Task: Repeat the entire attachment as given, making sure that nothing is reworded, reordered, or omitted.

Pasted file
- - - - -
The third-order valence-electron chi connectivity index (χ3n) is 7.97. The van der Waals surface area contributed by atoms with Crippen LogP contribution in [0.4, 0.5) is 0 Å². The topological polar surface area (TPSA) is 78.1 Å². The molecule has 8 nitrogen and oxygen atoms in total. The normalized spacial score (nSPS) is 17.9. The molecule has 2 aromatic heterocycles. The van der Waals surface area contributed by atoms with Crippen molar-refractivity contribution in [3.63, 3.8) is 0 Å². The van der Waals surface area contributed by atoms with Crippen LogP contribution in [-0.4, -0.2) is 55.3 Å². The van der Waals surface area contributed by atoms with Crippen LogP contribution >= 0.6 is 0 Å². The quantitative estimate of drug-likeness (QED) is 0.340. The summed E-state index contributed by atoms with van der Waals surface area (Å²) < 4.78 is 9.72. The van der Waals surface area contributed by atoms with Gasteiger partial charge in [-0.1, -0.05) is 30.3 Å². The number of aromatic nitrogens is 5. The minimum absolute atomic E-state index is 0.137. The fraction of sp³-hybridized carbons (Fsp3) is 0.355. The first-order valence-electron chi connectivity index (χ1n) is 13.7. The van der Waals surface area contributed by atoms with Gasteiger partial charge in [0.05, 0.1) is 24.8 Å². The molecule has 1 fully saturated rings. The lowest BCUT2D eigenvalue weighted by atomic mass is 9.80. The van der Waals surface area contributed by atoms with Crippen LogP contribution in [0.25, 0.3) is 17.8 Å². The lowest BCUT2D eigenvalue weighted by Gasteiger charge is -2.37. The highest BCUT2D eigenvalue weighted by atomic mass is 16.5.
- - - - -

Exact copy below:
The third-order valence-electron chi connectivity index (χ3n) is 7.97. The van der Waals surface area contributed by atoms with Crippen LogP contribution in [0.4, 0.5) is 0 Å². The topological polar surface area (TPSA) is 78.1 Å². The molecule has 8 nitrogen and oxygen atoms in total. The normalized spacial score (nSPS) is 17.9. The molecule has 2 aromatic heterocycles. The van der Waals surface area contributed by atoms with Crippen molar-refractivity contribution in [3.63, 3.8) is 0 Å². The van der Waals surface area contributed by atoms with Crippen LogP contribution in [-0.4, -0.2) is 55.3 Å². The van der Waals surface area contributed by atoms with Crippen LogP contribution >= 0.6 is 0 Å². The quantitative estimate of drug-likeness (QED) is 0.340. The summed E-state index contributed by atoms with van der Waals surface area (Å²) < 4.78 is 9.72. The van der Waals surface area contributed by atoms with Gasteiger partial charge in [-0.1, -0.05) is 30.3 Å². The number of aromatic nitrogens is 5. The minimum absolute atomic E-state index is 0.137. The fraction of sp³-hybridized carbons (Fsp3) is 0.355. The first-order valence-electron chi connectivity index (χ1n) is 13.7. The van der Waals surface area contributed by atoms with Gasteiger partial charge in [0.05, 0.1) is 24.8 Å². The molecule has 1 fully saturated rings. The lowest BCUT2D eigenvalue weighted by atomic mass is 9.80. The van der Waals surface area contributed by atoms with Crippen LogP contribution in [0.25, 0.3) is 17.8 Å². The lowest BCUT2D eigenvalue weighted by Gasteiger charge is -2.37. The highest BCUT2D eigenvalue weighted by atomic mass is 16.5.